Elementary, my beer
When Beer52 set out to create its very own box of experimental brews for The Elements Project, we wanted to work with a brewery that combined a rock-solid technical track record with a sense of adventure and creativity.
Wednesday 06 December 2017
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When Beer52 set out to create its very own box of experimental brews for The Elements Project, we wanted to work with a brewery that combined a rock-solid technical track record with a sense of adventure and creativity. Anders Brouwerij was an obvious choice.
Anders may very well be one of the largest, most respected breweries you’ve never heard of, as it doesn’t brew any beers under its own name; it’s a contract brewer, handling production for other high-profile breweries from Belgium and beyond.
Founded in 2012 with a team of three, it had initially aimed to brew 3000 hectolitres in its first three years of operation. By the time it hit its third birthday, the team had expanded to 18 and the brewery had almost hit the 20,000 hectolitre mark.
“Business was busy from day one, and we were taking on new customers all the time” says head brewer Pieter De Bock. “That allowed us to expand much more rapidly than we’d initially planned, taking on new staff, investing in more fermentation vessels and upgrading the brewhouse.”
When Pieter joined in 2015, replacing the brewing engineer who had been part of the original team of three, part of his role was to plan out what he refers to as “Anders 2.0”. This meant a new brewery setup on a new site, five times larger than the original facility, with a total annual capacity of 100,000 hectolitres.
This new brewery – in which the brewhouse, fermentation vessels, bottling line and logistics are all together in one 3000 sq metre room – will brew roughly 43,000 hectolitres in 2017, with plenty of room to grow. As we all know though, size isn’t everything; the more interesting story is the ethos that has underpinned Anders’ phenomenal growth.
Very few of the brewery’s customers arrive with a recipe, saying “brew this please” – instead they rely on the expertise of Pieter and his team, and their knowledge of the kit to make the best beer possible. “Sometimes we just have to say to customers ‘that’s a great idea, but maybe try it this way instead',” says Pieter. “We certainly don’t take every idea or every recipe and brew it blindly. We talk with the customer and say ‘be careful, because with these ingredients after six months the beer will not be good any more, you probably won’t be able to export it'. For us that’s a duty to explain to the customer the consequences of making such a beer.
“It’s important to be open and let the customer explain their idea though – we’re constantly surprised by what customers can come up with, things we would never even have considered. So we have to be flexible and creative. That isn’t something that comes particularly naturally to Belgian brewers, we tend to be quite conservative about making beers!”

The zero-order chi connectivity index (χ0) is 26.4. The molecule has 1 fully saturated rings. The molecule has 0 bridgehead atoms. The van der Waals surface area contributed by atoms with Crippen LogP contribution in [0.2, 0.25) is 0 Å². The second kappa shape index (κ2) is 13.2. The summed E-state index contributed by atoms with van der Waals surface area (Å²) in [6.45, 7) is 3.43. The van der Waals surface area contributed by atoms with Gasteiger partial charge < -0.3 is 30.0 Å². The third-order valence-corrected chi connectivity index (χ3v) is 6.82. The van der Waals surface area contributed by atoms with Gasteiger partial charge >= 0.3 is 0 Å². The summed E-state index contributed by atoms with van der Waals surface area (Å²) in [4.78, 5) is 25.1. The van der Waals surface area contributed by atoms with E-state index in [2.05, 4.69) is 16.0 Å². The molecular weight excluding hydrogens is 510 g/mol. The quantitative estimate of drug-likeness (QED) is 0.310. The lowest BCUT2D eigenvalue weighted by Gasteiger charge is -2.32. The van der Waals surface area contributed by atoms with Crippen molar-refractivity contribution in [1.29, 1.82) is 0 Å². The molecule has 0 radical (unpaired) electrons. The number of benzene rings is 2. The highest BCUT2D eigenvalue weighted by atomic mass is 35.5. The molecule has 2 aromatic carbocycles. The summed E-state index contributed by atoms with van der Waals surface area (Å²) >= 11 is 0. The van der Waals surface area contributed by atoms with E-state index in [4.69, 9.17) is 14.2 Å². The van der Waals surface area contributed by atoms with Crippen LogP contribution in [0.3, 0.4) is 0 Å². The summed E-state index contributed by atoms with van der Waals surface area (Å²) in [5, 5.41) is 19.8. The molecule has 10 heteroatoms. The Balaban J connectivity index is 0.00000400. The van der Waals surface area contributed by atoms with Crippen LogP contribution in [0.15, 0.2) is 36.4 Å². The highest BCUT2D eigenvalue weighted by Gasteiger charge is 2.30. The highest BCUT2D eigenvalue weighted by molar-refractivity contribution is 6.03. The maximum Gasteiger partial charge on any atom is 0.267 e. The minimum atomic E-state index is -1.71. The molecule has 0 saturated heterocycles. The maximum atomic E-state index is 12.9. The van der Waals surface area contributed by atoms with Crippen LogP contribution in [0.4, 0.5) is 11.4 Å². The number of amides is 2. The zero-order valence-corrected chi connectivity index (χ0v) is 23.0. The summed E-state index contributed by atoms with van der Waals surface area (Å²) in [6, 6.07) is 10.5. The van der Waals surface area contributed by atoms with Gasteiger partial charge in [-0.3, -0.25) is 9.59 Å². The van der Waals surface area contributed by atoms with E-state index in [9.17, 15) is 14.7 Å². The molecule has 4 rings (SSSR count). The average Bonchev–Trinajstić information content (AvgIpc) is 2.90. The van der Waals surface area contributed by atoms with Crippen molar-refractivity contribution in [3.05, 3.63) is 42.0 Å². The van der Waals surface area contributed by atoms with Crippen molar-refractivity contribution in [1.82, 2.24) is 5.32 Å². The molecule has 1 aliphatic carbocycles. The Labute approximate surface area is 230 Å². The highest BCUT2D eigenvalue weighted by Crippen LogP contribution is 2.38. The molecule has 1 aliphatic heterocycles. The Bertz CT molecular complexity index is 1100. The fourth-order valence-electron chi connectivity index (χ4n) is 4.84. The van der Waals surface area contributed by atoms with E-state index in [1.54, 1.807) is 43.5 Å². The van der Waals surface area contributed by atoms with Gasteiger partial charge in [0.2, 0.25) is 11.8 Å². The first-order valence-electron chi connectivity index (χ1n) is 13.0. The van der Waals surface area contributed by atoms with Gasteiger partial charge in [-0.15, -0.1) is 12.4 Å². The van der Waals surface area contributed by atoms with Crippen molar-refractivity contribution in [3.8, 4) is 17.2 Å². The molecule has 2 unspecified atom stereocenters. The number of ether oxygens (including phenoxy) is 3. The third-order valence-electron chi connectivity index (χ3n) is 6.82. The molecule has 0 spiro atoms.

That bedrock of Belgian brewing expertise is definitely an advantage though, whatever style of beer you happen to be making, and was one of the main reasons Beer52 chose to work with Anders on The Elements Project. “The beer culture we have in Belgium has been a big reason for our success internationally I think,” confirms commercial manager Nicolas Volders. “We’ve always had a very wide range of different beers here – abbey beers, sour beers, saisons – so we have a lot of different techniques at our disposal. Other countries like France, Germany and Scandinavia were really only drinking lager for several decades.
“When the American craft movement hit Europe, all these other countries became interested in these creative, flavoursome new styles, and we’ve been able to provide the perfect partner for doing that; not just Belgian beers but all styles, like IPAs.” Pieter confirms the sheer range of beers he’s asked to brew is one of the most exciting aspects of his job: “I wouldn’t say we’re experts in everything and we’re learning every day. Just in the past six months, we’ve brewed a number of completely new styles, like the New England IPA. That will never be a style that’s popular in Belgium, that’s for sure, but for me as a brewer it’s interesting because it’s so different in many ways. So yes, we really enjoy being challenged by and learning from our customers.”
Beer52 was introduced to Anders by another of the brewery’s customers, nomadic brewer The Flying Dutchman. “When we first heard about The Elements Project it was very exciting.
Do a pair a day though - don't try and work through them all in one go!
Comparing recipes side-by-side isn’t something you’d usually be able to do as a beer-lover, but it’s the best way to learn about the characteristics of different yeasts, grains and hops, so it should be a great education and – we think – some very enjoyable beers.
When we were working together on the recipes, we’ve tried to give a broad range of different characteristics so you can see the variety that can be achieved with small changes.
“It’s been great working with Beer52 because I think we share a lot of the same feelings about beer. In particular James emphasised how important it was that we get the beers out to the customers as fresh as possible, which is something we always say too, so that was good to hear. It was a great match from the beginning.”
Pieter looks forward to hearing how the beers are received by Beer52 customers, and advises to open each paired beer side-by-side. “I would go for a tasting the pairs together. You need to compare them with each other, opened at the same moment; that’s the interesting and most educational to do it. But I would only do a pair a day though – don’t try and work through them all in one go!”
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